Compared to the last assignment, I found this one rather simple. I had no reservations about plunging into the homework. So, let’s get right to it.
Writing Excuses 10.5: What Do You Mean My Main Character is Boring?
The assignment: Take three different characters and walk them through a scene. Convey their emotional states, their jobs, and their hobbies without directly stating any of those. The scene in question: walking through a marketplace, and they need to do a dead-drop.
Character 1: Jamie
Jamie walked through the open-air market. Taking deep breaths, he tried to relax his shoulders. It was no use. His eyes flickered from side to side as he dodged people. On any other day, he would enjoy the busy street and maybe bring the camera he just splurged on. But today, Jamie realized he was breathing too fast. People might notice the sweat making his hair damp. This should have never happened. But here he was in a tight spot, dropping off the bag he was carrying. And for what? A few extra dollars? It was more than a few extra dollars. It would be nice to pay off his student loans. Inspecting designs all day for potential flaws paid the bills, but he chose to go to an ivy league school and with that came the loans. The colors of the signs caught his eye. He focused on how he would use the light and angles to capture the beauty of the street. His heart began to slow and then he saw it. The leather workers stand. All he had to do was talk to the guy and put down his bag under the table and leave. Then he could go home to his pets and think about the bridge project coming up on Monday. He rounded on the leather shop. He smiled at the old man working. He put the bag down in front of his feet.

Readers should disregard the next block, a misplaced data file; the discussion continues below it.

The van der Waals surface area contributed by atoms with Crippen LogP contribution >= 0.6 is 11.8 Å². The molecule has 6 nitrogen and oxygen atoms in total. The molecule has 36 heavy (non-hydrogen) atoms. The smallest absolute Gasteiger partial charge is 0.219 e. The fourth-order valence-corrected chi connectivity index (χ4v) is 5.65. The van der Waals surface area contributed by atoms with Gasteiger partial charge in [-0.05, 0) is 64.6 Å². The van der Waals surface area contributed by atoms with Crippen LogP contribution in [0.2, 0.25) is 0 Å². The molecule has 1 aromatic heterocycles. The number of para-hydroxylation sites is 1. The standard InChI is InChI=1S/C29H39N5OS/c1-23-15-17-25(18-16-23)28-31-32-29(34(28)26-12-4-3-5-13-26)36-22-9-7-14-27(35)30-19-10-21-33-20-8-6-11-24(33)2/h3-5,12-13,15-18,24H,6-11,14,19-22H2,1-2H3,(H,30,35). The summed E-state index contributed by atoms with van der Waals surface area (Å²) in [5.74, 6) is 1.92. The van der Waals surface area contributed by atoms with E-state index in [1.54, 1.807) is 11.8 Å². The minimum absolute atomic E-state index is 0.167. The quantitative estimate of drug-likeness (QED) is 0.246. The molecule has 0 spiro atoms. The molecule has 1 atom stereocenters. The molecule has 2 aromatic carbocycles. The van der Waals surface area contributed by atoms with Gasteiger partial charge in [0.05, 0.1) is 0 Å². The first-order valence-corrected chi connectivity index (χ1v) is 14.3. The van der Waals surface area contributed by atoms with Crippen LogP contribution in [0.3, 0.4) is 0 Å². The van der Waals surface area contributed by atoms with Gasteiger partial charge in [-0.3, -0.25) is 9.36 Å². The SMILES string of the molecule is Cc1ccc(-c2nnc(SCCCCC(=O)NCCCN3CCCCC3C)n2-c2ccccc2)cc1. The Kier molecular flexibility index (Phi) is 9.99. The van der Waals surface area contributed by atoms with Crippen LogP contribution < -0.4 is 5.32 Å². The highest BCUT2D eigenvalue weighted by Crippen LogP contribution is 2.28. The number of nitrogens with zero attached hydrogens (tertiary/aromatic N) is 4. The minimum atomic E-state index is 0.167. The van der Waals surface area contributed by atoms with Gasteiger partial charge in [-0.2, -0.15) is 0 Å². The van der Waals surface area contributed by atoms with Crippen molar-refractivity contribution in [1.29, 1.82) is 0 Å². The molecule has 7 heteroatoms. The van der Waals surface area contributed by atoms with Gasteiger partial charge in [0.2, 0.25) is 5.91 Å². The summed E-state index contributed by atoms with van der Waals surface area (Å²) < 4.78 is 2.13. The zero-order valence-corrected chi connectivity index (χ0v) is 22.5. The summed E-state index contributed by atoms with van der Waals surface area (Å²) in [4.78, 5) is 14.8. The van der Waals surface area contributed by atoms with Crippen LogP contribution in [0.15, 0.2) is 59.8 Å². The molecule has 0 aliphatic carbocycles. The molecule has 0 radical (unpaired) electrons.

He focused on how he would use the light and angles to capture the beauty of the street.
“I’m looking for a wallet,” Jamie said.
“I have some nice ones here,” the man pointed to the ones on the table in front of Jamie. “But these behind me are better quality.”
“Let me take a look at the brown tri-fold,” Jamie said pointing behind the man.
The man pulled it down. Jamie looked at the wallet. He couldn’t concentrate on it, even though he unfolded it and refolded it several times and opened the flaps. He needed to get out of there. The thumping in his chest sped up as he thought of his exit.
“It’s nice, but I’m going to have to think about it,” Jamie said, handing the wallet back to the man.
“Come back when you do,” the man said. “I’m here every day.”
Jamie smiled and nodded. He turned and walked back the way he came. He didn’t remember coming out of the market. It was a blur to him. He kept his eyes on the exit and stood at the bus stop to go home. The drop was complete. He could breathe easier, so why wasn’t he?
Character 2: Pat
Pat stopped at the first vendor she saw selling fabric. The colors were amazing. And if she had the money, she would pick up a yard or two of the material. She was itching to make a new skirt. Or maybe a crossover bag. They were always convenient, unlike the small bag she currently carried in her hand. She moved on to the next vendor she saw with yarn and trinkets. This was her favorite open-air market. The vendors sold a variety of goods. She saw something new each time she ventured here. And she wasn’t going to let today’s mission sully her mood.